The movement has attracted large sections of the working class. There have been trade unions involved in some of the protests, for example, on the eastern seaboard in Chon Buri and to the north of Bangkok at Rangsit and also in Saraburi.

These have been organized by labor militants, but they remain a minority in the organized labor movement. Workers turn out to protests, of course, but not as organized forces at this point.

The strategy and tactics of the movement are very interesting. Since many leaders of the movement have been arrested and now face multiple charges, they are emphasizing that everyone is a leader.

They highlight the self-organization of the movement’s rank and file. They stress that the movement is democratic and that no one is instructed from above. This is a very good thing. It’s a breath of fresh air.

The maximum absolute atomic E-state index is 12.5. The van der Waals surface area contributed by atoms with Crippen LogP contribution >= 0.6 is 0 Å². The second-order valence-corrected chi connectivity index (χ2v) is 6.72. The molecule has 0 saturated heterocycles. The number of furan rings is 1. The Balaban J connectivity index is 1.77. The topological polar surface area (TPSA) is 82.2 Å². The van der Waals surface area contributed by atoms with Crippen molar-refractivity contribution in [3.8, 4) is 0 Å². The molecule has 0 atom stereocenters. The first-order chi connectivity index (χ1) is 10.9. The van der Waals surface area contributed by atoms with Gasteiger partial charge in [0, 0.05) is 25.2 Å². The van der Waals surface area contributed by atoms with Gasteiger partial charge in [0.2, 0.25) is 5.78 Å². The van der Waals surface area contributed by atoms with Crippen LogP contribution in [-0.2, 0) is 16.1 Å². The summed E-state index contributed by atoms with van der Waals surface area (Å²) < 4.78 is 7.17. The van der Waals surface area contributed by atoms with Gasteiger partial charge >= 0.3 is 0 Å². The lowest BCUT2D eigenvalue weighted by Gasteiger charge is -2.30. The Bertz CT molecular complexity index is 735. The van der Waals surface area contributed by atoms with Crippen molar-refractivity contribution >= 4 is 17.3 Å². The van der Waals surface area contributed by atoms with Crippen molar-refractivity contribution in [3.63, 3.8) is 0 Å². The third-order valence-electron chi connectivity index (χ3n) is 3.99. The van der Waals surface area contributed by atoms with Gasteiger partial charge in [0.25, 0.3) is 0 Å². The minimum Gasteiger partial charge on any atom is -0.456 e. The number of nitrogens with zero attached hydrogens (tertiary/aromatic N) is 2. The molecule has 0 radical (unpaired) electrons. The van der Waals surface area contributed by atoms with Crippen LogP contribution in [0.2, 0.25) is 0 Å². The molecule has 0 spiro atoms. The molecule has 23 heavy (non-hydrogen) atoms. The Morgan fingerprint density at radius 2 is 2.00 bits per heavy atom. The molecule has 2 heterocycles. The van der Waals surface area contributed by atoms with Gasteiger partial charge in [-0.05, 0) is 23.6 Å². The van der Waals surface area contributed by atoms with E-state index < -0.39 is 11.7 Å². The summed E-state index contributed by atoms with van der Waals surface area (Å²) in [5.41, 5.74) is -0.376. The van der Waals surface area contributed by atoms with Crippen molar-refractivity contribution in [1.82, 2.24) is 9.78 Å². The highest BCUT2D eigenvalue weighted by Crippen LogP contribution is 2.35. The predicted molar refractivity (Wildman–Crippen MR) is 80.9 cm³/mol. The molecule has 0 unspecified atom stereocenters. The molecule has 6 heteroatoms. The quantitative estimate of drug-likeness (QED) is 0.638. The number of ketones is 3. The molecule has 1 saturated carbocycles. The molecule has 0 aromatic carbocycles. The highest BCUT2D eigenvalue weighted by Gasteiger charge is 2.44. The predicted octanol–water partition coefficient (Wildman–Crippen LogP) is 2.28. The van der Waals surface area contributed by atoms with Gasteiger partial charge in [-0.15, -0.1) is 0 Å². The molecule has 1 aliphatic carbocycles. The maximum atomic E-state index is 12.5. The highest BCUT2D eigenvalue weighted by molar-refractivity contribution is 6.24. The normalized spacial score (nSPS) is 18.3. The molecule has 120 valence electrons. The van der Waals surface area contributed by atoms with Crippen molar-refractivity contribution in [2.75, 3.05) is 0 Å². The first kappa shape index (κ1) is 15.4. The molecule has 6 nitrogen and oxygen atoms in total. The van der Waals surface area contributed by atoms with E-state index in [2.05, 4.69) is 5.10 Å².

There is a downside to this, though. It makes it difficult to organize and strategize, because they don’t have a collective, elected leadership able to coordinate the struggle. It’s very decentralized, with all sorts of people organizing protests in different areas.

That makes the job of the police harder, which is good. But you can’t go on organizing flash mobs, week after week, with the hope that the government will just fall. If the movement is going to overthrow the military, it must make the country ungovernable.

There are only two ways of doing that. One is rioting in the streets. That would lead to terrible bloodshed. The military would come in and shoot people down as they have done in the past.

The more preferable option is that the young people and the militant trade unionists get together and visit organized workers in factories, offices, transportation hubs, and so on, and talk to them about the possibility of strike action to shut down the economy.